Matando saudades - easing the pain of homesickness for Portugal

Sunday, October 13, 2013, 16:11

Are you far from home and missing Portuguese home cooking? Do you find yourself longing for a hearty 'sopa de legumes' – thick vegetable soup? Do you dream of 'porco alentejano' – a stew of pork with clams and small roast potato chunks? Or maybe you are yearning for 'caldeirada – a fish stew like bouillabaisse using up all the odd fish brought back in the nets by fishermen? Perhaps it's a creamy goat's milk cheese from Beira Baixa, the province between the Serra da Estrela and Spain, which pops into your mind, making you salivate with nostalgia? Well if you're in Britain now you might just be in luck.

Adriano's stallPicture courtesy of Adriano Carapeto'

To read the rest of the atory, click here

Remember the Portuguese custard tart that brought back memories of long past sunny days in Lisbon? (See Pasteis de nata for the story.) Well, I saw that tart together with Beira Baixan cheese and Casal Garcia 'vinho verde' - lightly sparkling young wine from the north of Portugal - in a corner of St Sampson's Square during York's annual food festival.

It's not long since I was last in the Minho and I shall be there again soon as I know the plans of our house (see the archive for the story of our house near Ponte de Lima) are now with the local council for approval but all the same, standing there in the middle of my home city of York, I felt a sudden pang of nostalgia for some nourishing Portuguese peasant food. Don't feel insulted by the word peasant; as in France, good, frugal, sustaining food has always been cooked in the countryside for the people who are the backbone of Portugal.

So, you may ask, where did this Portuguese feast come from? Step forward Adriano Carapeto.

Adriano pouring wine
Terragourmet stall - courtesy of Adriano Carapeto

Sr Adriano previously of Loule but latterly of Liverpool is a man of many parts. After studying law in Lisbon, he spent five years in the army followed by a stint working in the department of investigation in the Criminal Police Force. After that he spent ten years as an estate agent with an office in Quinta do Lago in the Algarve.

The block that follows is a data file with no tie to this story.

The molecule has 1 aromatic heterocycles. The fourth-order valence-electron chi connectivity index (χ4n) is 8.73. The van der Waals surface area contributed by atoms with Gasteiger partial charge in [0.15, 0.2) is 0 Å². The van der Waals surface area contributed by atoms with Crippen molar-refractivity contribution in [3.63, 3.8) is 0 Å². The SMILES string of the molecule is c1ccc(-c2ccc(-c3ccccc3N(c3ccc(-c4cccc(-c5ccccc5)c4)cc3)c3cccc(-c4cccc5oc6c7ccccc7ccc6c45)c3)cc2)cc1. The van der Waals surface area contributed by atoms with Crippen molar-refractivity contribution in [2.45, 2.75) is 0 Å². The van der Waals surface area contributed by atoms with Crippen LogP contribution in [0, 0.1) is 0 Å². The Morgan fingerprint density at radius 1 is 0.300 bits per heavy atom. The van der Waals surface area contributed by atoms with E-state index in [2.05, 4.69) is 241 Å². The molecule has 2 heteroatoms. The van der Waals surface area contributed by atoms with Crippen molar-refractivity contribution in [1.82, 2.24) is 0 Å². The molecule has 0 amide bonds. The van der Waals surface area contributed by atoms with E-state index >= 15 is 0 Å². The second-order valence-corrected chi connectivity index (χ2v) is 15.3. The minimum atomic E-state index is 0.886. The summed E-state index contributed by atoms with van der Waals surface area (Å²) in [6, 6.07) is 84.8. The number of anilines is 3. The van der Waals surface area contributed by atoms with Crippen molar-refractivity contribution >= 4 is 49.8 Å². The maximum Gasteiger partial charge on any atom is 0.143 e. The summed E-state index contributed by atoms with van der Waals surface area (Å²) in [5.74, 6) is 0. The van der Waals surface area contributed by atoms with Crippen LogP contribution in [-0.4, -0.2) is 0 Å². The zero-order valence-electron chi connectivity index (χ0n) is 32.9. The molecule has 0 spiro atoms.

Two years ago, Sr Adriano and his partner Diane, who is from Liverpool, began to ask themselves why it was that the British friends who visited them in the Algarve would rave about Portuguese food but were unable to find it anywhere in England – with the possible exception of London.

Needing a new challenge they decided that not only was entrepreneurialism the way of life for them but that the north of England was in dire need of a taste of Portugal. Unsupported by loans or investors they took to the road to try and interest people in their products and finally decided on selling through farmer's markets, food festivals and Christmas markets.

Cheese and wine
Picture of Portuguese cheeses courtesy of Adeiano Carapeto

So if the weather is cold and dank and you are stuck in Britain while the summer holidays seem a long way away, why not 'matar saudades de Portugal' by visiting the Terragourmet stall when it comes to town? My husband for one is thrilled at the idea of being able to buy 'presunto' , the Portuguese equivalent of Parma ham, when we are here in Britain. He's addicted to it and lunch in Portugal is often crusty bread with presunto and cheese followed by fruit and coffee.

Carving presunto
Carving presunto - picture courtesy of Adriano Carapeto

For more information about Portuguese food in the north of England why not look at the Terragourmet web site?

What do you miss most about Portugal when you are away? Write in and tell us.


peter wrote:
Wednesday, December 11, 2013, 08:53
I cheer myself up by making a Portuguese pork chorizo and bean stew...but yes, let me know when the stall is likely to re-appear..
Dissertation writ(...) wrote:
Friday, July 20, 2018, 05:23
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